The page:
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11. And on account of the exclusion of (what is of) another nature (than Brahman).

Another nature, i. e. the nature of the Pradhâna, and so on. A supplementary passage excludes difference on the part of the Imperishable from the supreme Person. 'That Imperishable, O Gârgî, is unseen but seeing; unheard but hearing; unthought but thinking; unknown but knowing. There is nothing that sees but it, nothing that hears but it, nothing that thinks but it, nothing that knows but it. In that Imperishable, O Gârgî, the ether is woven, warp and woof.' Here the declaration as to the Imperishable being what sees, hears, &c. excludes the non-intelligent Pradhâna; and the declaration as to its being all-seeing, &c. while not

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seen by any one excludes the individual soul. This exclusion of what has a nature other than that of the highest Self thus confirms the view of that Self being meant.--Or else the Sûtra may be explained in a different way, viz. 'On account of the exclusion of the existence of another.' On this alternative the text 'There is nothing that sees but it,' &c., is to be understood as follows: 'while this Imperishable, not seen by others but seeing all others, forms the basis of all things different from itself; there is no other principle which, unseen by the Imperishable but seeing it, could form its basis,' i.e. the text would exclude the existence of any other thing but the Imperishable, and thus implicitly deny that the Imperishable is either the Pradhâna or the individual Self.--Moreover the text 'By the command of that Imperishable men praise those who give, the gods follow the Sacrficer, the fathers the Darvî-offering,' declares the Imperishable to be that on the command of which there proceed all works enjoined by Scripture and Smriti. such as sacrificing, giving, &c., and this again shows that the Imperishable must be Brahman, the supreme Person. Again, the subsequent passus, 'Whosoever without knowing that Imperishable,' &c., declares that ignorance of the Imperishable leads to the Samsâra, while knowledge of it helps to reach Immortality: this also proves that the Imperishable is the highest Brahman.--Here terminates the adhikarana of 'the Imperishable.'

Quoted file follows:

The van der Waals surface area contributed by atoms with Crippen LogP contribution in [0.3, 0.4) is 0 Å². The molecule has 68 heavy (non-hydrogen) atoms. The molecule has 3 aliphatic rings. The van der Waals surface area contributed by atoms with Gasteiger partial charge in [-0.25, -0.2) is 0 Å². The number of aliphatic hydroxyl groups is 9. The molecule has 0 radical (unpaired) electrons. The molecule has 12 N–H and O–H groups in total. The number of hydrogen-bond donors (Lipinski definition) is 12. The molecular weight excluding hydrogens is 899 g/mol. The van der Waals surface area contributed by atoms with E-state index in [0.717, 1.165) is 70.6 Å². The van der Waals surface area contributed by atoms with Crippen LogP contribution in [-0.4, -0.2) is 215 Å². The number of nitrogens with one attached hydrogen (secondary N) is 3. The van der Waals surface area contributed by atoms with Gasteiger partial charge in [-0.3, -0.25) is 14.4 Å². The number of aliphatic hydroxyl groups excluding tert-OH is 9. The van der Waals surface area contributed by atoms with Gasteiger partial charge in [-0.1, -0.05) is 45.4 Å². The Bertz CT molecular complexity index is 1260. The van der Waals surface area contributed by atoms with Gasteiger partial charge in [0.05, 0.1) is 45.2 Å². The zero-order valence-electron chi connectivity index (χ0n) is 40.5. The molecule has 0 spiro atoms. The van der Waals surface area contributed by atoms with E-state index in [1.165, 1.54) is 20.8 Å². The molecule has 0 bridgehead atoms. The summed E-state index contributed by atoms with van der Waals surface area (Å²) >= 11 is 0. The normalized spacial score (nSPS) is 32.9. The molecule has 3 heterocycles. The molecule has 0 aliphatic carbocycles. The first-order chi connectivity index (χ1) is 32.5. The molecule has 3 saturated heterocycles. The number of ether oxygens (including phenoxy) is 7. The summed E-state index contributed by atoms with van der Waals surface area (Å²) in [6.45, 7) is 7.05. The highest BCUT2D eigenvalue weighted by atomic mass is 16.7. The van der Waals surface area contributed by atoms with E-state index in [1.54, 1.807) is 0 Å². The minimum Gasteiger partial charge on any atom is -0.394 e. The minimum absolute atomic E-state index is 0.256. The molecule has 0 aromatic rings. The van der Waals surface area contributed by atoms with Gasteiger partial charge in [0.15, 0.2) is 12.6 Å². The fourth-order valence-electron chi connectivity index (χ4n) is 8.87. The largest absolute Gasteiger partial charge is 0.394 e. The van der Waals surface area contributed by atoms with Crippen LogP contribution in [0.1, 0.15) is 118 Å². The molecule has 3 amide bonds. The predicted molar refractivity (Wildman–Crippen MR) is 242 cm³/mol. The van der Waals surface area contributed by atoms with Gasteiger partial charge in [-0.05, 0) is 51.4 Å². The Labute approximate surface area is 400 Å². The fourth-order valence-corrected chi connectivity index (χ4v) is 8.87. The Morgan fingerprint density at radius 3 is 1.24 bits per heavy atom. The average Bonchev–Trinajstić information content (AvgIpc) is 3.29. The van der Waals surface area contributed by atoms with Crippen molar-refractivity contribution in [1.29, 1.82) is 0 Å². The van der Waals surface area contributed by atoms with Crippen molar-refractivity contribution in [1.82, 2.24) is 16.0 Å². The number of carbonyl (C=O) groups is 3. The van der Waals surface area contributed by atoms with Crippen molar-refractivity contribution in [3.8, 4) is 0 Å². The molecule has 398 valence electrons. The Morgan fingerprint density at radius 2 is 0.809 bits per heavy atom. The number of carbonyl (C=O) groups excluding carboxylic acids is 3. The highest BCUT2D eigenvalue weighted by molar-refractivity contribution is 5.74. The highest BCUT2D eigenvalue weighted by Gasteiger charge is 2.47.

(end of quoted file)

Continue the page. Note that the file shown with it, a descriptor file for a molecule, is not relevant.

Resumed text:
Next: 12. On account of his being designated as the object of seeing, the highest Self is that object